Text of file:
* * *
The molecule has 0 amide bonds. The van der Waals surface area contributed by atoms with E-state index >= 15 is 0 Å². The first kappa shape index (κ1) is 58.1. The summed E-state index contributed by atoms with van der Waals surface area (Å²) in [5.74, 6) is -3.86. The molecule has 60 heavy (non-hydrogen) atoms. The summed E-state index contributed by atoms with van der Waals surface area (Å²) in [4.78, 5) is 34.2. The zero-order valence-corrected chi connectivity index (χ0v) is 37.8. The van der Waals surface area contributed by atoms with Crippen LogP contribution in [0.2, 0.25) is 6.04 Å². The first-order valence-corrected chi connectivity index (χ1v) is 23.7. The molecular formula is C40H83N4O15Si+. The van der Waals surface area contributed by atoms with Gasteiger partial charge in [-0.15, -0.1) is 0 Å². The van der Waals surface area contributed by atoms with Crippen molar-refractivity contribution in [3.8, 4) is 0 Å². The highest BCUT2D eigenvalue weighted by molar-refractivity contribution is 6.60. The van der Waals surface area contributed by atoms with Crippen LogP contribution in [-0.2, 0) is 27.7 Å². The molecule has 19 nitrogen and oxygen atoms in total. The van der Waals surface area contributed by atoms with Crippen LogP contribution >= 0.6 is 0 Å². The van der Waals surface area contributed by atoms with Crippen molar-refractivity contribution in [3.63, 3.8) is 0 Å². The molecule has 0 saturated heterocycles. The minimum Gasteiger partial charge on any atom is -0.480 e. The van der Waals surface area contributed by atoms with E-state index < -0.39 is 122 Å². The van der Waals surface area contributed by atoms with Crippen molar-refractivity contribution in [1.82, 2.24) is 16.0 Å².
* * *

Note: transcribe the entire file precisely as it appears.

The molecule has 0 amide bonds. The van der Waals surface area contributed by atoms with E-state index >= 15 is 0 Å². The first kappa shape index (κ1) is 58.1. The summed E-state index contributed by atoms with van der Waals surface area (Å²) in [5.74, 6) is -3.86. The molecule has 60 heavy (non-hydrogen) atoms. The summed E-state index contributed by atoms with van der Waals surface area (Å²) in [4.78, 5) is 34.2. The zero-order valence-corrected chi connectivity index (χ0v) is 37.8. The van der Waals surface area contributed by atoms with Crippen LogP contribution in [0.2, 0.25) is 6.04 Å². The first-order valence-corrected chi connectivity index (χ1v) is 23.7. The molecular formula is C40H83N4O15Si+. The van der Waals surface area contributed by atoms with Gasteiger partial charge in [-0.15, -0.1) is 0 Å². The van der Waals surface area contributed by atoms with Crippen molar-refractivity contribution in [3.8, 4) is 0 Å². The highest BCUT2D eigenvalue weighted by molar-refractivity contribution is 6.60. The van der Waals surface area contributed by atoms with Crippen LogP contribution in [-0.2, 0) is 27.7 Å². The molecule has 19 nitrogen and oxygen atoms in total. The van der Waals surface area contributed by atoms with Crippen LogP contribution >= 0.6 is 0 Å². The van der Waals surface area contributed by atoms with Crippen molar-refractivity contribution in [3.63, 3.8) is 0 Å². The molecule has 0 saturated heterocycles. The minimum Gasteiger partial charge on any atom is -0.480 e. The van der Waals surface area contributed by atoms with E-state index < -0.39 is 122 Å². The van der Waals surface area contributed by atoms with Crippen molar-refractivity contribution in [1.82, 2.24) is 16.0 Å².